The three-story building is almost 325 meters long. It ends in two pavilions, one containing the church, the other the grand staircase. Curving single-story blocks extend from them to form a grand courtyard. The other façade looks onto parterre flower-beds that open into a lovely park.
The most beautiful apartments in this palace are, the amber room, the pearl room, and the Chinese room. The walls of the first are covered with amber, with festooned panels, in the centres of some of which are various ornaments, in pietra dura. The amber which decorates this room, was presented to the Empress Elizabeth by Frederick II of Prussia.
Travels through Russia, James Holman, 1834
The road from St Petersburg winds up to the church. You have to walk along the whole façade to reach the main staircase. Then you’re greeted by a row of mighty Atlantes supporting large white columns on their backs. The columns separate the broad windows and doors or mark the center of the galleries in groups.
The outside of the palace is extremely striking from its magnitude, and its numerous gilded ornaments in a manner dazzle the eye.
The Picture of Petersburg, Heinrich Friedrich von Storch
The gilded column capitals, sculptural façade details, and numerous statues and vases on the palace roof glitter in the sunlight. The shining gold, the white columns on the light azure walls and the constant play of light and shade makes the palace look like a gorgeous piece of jewelry. The gilding of the exterior and interior decorations required about 100 pounds of pure gold. The facades were decorated with columns, atlantes, caryatids, cartouches on the pediments, lion masks and other moldings, made by the sculptor J. Dunker.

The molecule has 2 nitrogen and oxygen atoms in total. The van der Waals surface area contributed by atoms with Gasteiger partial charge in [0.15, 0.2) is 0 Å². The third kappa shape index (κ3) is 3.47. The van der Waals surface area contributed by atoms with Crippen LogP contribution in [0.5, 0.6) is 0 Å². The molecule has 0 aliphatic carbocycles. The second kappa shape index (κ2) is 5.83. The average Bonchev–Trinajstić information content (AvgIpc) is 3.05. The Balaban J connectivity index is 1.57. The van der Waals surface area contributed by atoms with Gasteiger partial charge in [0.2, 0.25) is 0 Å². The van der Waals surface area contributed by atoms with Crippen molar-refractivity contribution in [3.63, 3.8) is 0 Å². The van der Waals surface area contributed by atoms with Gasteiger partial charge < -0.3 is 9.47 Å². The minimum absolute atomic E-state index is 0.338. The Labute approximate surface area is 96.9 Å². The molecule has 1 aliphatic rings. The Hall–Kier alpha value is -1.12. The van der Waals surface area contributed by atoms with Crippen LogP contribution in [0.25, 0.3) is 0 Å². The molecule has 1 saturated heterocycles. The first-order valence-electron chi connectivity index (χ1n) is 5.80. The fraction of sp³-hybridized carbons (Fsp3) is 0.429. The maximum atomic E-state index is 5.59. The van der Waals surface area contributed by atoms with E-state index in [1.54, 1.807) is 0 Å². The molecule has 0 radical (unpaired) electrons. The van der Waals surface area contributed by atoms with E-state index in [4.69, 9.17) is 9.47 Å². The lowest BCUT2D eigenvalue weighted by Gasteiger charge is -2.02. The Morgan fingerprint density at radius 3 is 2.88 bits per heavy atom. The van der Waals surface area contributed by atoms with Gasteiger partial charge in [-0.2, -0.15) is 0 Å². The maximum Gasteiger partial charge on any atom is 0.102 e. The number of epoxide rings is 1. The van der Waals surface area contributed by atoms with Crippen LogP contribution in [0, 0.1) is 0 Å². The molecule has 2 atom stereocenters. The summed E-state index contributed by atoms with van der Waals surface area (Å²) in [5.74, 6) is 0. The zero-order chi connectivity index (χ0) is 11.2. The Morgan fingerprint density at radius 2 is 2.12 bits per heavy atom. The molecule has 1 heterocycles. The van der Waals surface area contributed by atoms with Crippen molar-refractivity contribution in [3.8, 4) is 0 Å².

The present palace was built by Elizabeth, and embellished by the lavish hand of Catherine II. There are two palaces, the Old and the New, of which the former is the more interesting. The facade is richly decorated with plaster casts and mouldings. Originally these were all overlaid with gold leaf, which has now completely vanished. It is said that the contractor who was engaged by Catherine to repair the palace offered her 250,000 silver roubles to be allowed to remove the fragments of the gold leaf, which even then showed signs of dilapidation. The extravagant Empress replied: "I am not accustomed to sell my old clothes."
Through Finland to St. Petersburg, Alexander Scott, 1914
The architectural image of the Catherine Palace, built on the lighting effects and decorative contrasts characteristic of baroque splendor amazed contemporaries. The interiors of the palace reflected various artistic styles, mostly Baroque and Classicism. Several rooms, converted in the middle of the XIX century, were finished in the style of Historicism.
The facade of the palace, built in 1744, but embellished by the Empress Catherine II, has a length of 700 feet All statues, pedestals and capitals of many columns, vases, sculptures and other ornaments of the facade were first covered with gold leaf.
The only gilding that remains today is that of the dome and cupolas of the Church. The facade of the palace facing the park is green, white and yellow. The first part of the palace that is shown is usually the chapel. This is a spacious room, whose walls are entirely covered with black wood, on which were lavished gold, and the ceiling is resplendent of the same precious metal
St Petersburg Guide, Jean Bastin, 1874
When Elizabeth was showing off her new residence to foreign ambassadors in early summer 1756, she heard a chorus of admiring voices. Only the French ambassador was silent. “What displeasures His Excellency?” the Empress asked in annoyance. “Your Imperial Highness, I do not see the most important thing… A case worthy of this magnificent jewel”.